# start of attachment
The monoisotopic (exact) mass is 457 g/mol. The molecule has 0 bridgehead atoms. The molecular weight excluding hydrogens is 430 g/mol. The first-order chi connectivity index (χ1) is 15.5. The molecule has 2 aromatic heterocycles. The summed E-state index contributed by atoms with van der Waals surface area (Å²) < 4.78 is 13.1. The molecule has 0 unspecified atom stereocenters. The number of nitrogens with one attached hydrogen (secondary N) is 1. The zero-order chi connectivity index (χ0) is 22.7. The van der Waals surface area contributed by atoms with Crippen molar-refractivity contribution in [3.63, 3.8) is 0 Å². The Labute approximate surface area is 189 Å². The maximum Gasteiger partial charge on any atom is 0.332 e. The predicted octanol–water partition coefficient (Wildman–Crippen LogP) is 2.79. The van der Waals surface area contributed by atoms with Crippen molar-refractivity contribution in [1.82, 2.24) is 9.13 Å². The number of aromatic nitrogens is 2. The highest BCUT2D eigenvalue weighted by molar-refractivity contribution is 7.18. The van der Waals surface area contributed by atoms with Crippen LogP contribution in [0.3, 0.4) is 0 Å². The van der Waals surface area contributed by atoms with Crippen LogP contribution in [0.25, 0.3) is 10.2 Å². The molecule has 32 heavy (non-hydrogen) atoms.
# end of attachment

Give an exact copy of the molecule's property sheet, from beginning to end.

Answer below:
The monoisotopic (exact) mass is 457 g/mol. The molecule has 0 bridgehead atoms. The molecular weight excluding hydrogens is 430 g/mol. The first-order chi connectivity index (χ1) is 15.5. The molecule has 2 aromatic heterocycles. The summed E-state index contributed by atoms with van der Waals surface area (Å²) < 4.78 is 13.1. The molecule has 0 unspecified atom stereocenters. The number of nitrogens with one attached hydrogen (secondary N) is 1. The zero-order chi connectivity index (χ0) is 22.7. The van der Waals surface area contributed by atoms with Crippen molar-refractivity contribution in [3.63, 3.8) is 0 Å². The Labute approximate surface area is 189 Å². The maximum Gasteiger partial charge on any atom is 0.332 e. The predicted octanol–water partition coefficient (Wildman–Crippen LogP) is 2.79. The van der Waals surface area contributed by atoms with Crippen molar-refractivity contribution in [1.82, 2.24) is 9.13 Å². The number of aromatic nitrogens is 2. The highest BCUT2D eigenvalue weighted by molar-refractivity contribution is 7.18. The van der Waals surface area contributed by atoms with Crippen LogP contribution in [0.3, 0.4) is 0 Å². The van der Waals surface area contributed by atoms with Crippen LogP contribution in [0.25, 0.3) is 10.2 Å². The molecule has 32 heavy (non-hydrogen) atoms.